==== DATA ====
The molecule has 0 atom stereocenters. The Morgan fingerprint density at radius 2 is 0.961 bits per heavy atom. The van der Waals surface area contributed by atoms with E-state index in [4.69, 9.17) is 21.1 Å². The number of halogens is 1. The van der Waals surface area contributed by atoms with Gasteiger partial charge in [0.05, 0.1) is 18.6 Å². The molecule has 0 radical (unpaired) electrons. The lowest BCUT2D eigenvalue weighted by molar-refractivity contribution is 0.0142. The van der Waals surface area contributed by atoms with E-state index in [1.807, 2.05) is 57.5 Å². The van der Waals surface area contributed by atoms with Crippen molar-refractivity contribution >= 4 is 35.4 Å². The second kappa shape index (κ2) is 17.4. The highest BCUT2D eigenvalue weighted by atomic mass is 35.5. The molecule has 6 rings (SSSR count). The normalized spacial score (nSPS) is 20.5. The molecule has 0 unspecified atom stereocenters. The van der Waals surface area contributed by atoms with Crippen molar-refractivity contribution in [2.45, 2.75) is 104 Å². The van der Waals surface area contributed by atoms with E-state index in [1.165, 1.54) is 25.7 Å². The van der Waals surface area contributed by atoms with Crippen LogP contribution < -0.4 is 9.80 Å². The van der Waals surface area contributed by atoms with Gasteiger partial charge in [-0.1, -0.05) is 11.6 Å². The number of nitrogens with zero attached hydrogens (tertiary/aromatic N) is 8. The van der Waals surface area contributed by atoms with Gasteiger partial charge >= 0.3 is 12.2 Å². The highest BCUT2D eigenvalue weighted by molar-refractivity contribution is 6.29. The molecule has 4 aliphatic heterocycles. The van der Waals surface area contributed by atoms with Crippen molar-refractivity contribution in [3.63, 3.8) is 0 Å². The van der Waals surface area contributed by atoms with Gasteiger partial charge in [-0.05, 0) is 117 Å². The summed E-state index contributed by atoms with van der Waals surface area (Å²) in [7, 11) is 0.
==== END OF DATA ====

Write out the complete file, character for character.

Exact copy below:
The molecule has 0 atom stereocenters. The Morgan fingerprint density at radius 2 is 0.961 bits per heavy atom. The van der Waals surface area contributed by atoms with E-state index in [4.69, 9.17) is 21.1 Å². The number of halogens is 1. The van der Waals surface area contributed by atoms with Gasteiger partial charge in [0.05, 0.1) is 18.6 Å². The molecule has 0 radical (unpaired) electrons. The lowest BCUT2D eigenvalue weighted by molar-refractivity contribution is 0.0142. The van der Waals surface area contributed by atoms with E-state index in [1.807, 2.05) is 57.5 Å². The van der Waals surface area contributed by atoms with Crippen molar-refractivity contribution >= 4 is 35.4 Å². The second kappa shape index (κ2) is 17.4. The highest BCUT2D eigenvalue weighted by atomic mass is 35.5. The molecule has 6 rings (SSSR count). The normalized spacial score (nSPS) is 20.5. The molecule has 0 unspecified atom stereocenters. The van der Waals surface area contributed by atoms with Crippen molar-refractivity contribution in [2.45, 2.75) is 104 Å². The van der Waals surface area contributed by atoms with E-state index in [1.165, 1.54) is 25.7 Å². The van der Waals surface area contributed by atoms with Crippen LogP contribution < -0.4 is 9.80 Å². The van der Waals surface area contributed by atoms with Gasteiger partial charge in [-0.1, -0.05) is 11.6 Å². The number of nitrogens with zero attached hydrogens (tertiary/aromatic N) is 8. The van der Waals surface area contributed by atoms with Gasteiger partial charge >= 0.3 is 12.2 Å². The highest BCUT2D eigenvalue weighted by molar-refractivity contribution is 6.29. The molecule has 4 aliphatic heterocycles. The van der Waals surface area contributed by atoms with Crippen molar-refractivity contribution in [3.63, 3.8) is 0 Å². The van der Waals surface area contributed by atoms with Gasteiger partial charge in [-0.05, 0) is 117 Å². The summed E-state index contributed by atoms with van der Waals surface area (Å²) in [7, 11) is 0.